DETROIT (WJBK) - After months of raising money, a historic Detroit church is ready to start a major renovation and it's going to rebuild its iconic steeple.
St. Joseph Oratory Catholic was founded more than 150 years ago in Detroit. As the city has bounced back in recent years, the church is seeing something similar: a boost in its congregation.
Last October, the church set a $2.5 million fundraising goal to repair and renovate the classic church near Eastern Market in Detroit.
The first item to fix is the church's 200-foot steeple which was damaged in a wind storm in 2016.
"Those wind storms blew off the majority of the slate, a large part of the copper. You imagine the safety hazard," Father Michael Stein said.
The damage forced the church to close until emergency repairs were made. Inside the ornate sanctuary are signs of lingering damage.
"Our vision is we received a 150-year-old inheritance and we're getting ready for the next 150 years," Fr. Stein said.
That vision for the future launched a fundraising campaign and on Monday church leaders announced the beginning of the complete restoration project of the church's steeple and bell tower. A construction company that also has historical Detroit roots like the church, is taking on this heavenly restoration assignment. Detroit Cornice and Slate is taking on the project with Kurt Hesse leading the plans.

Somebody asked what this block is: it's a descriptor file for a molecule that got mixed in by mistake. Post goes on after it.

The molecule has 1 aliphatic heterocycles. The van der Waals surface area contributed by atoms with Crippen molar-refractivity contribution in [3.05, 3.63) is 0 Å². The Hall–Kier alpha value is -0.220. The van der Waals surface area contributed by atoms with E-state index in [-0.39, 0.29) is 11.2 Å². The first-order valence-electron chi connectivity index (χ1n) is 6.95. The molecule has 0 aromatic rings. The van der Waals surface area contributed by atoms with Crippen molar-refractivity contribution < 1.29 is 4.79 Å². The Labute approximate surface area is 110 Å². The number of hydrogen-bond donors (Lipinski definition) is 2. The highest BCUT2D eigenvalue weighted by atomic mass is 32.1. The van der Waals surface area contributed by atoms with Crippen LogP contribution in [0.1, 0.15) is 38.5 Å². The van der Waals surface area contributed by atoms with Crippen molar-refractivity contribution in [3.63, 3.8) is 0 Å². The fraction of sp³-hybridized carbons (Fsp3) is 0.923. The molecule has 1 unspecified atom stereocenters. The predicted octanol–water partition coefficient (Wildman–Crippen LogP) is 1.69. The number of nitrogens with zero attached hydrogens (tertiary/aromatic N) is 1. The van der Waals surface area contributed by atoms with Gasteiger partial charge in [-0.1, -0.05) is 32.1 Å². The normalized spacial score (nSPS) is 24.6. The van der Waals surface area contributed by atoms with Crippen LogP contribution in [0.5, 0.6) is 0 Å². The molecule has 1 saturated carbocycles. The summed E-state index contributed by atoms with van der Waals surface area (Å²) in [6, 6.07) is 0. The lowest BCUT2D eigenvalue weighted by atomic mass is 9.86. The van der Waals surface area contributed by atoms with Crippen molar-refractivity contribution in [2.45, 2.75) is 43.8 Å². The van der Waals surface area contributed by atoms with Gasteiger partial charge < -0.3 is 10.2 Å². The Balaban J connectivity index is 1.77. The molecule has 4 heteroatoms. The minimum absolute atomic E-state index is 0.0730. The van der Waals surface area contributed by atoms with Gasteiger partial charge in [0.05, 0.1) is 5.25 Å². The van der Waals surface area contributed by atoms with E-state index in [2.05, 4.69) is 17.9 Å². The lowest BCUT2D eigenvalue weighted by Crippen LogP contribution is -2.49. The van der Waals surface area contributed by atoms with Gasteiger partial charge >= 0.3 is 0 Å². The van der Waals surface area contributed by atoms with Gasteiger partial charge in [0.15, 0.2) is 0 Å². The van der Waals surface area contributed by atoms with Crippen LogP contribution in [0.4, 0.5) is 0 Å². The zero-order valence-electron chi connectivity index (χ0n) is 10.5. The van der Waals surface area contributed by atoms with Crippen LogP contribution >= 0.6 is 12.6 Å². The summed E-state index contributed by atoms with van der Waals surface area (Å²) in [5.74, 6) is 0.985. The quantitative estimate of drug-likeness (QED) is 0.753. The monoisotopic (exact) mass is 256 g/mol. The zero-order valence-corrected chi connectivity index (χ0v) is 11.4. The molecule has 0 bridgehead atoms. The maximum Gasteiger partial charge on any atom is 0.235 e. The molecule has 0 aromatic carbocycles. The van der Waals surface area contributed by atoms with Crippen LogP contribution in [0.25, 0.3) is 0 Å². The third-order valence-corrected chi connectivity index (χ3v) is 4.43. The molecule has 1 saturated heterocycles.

"I am honored with the whole concept of coming on something that possibly that my great grandfather did originally and now we are handed the task of restoring these buildings now that they are 100 years old," Hesse said.
The new steeple won't be entirely new - original decorative copper that was part of the steeple from the 1800s will be part of the new steeple in 2018
The church will remain open during the project which is expected to be completed by late summer. Money has been raised to help fund the initiative but church leaders say much more is needed.
"After the steeple we still need to do the exact same repairs but on a larger scale for the entire roof," Stein said.
Bennadette Moore runs the church's food pantry and she says the restoration project is about more than restoring a look, it's also about making sure these church doors stay open for another one hundred -plus years to come.
"The beauty of the church all that's fine, but the community has to know we are here for them too," Moore said.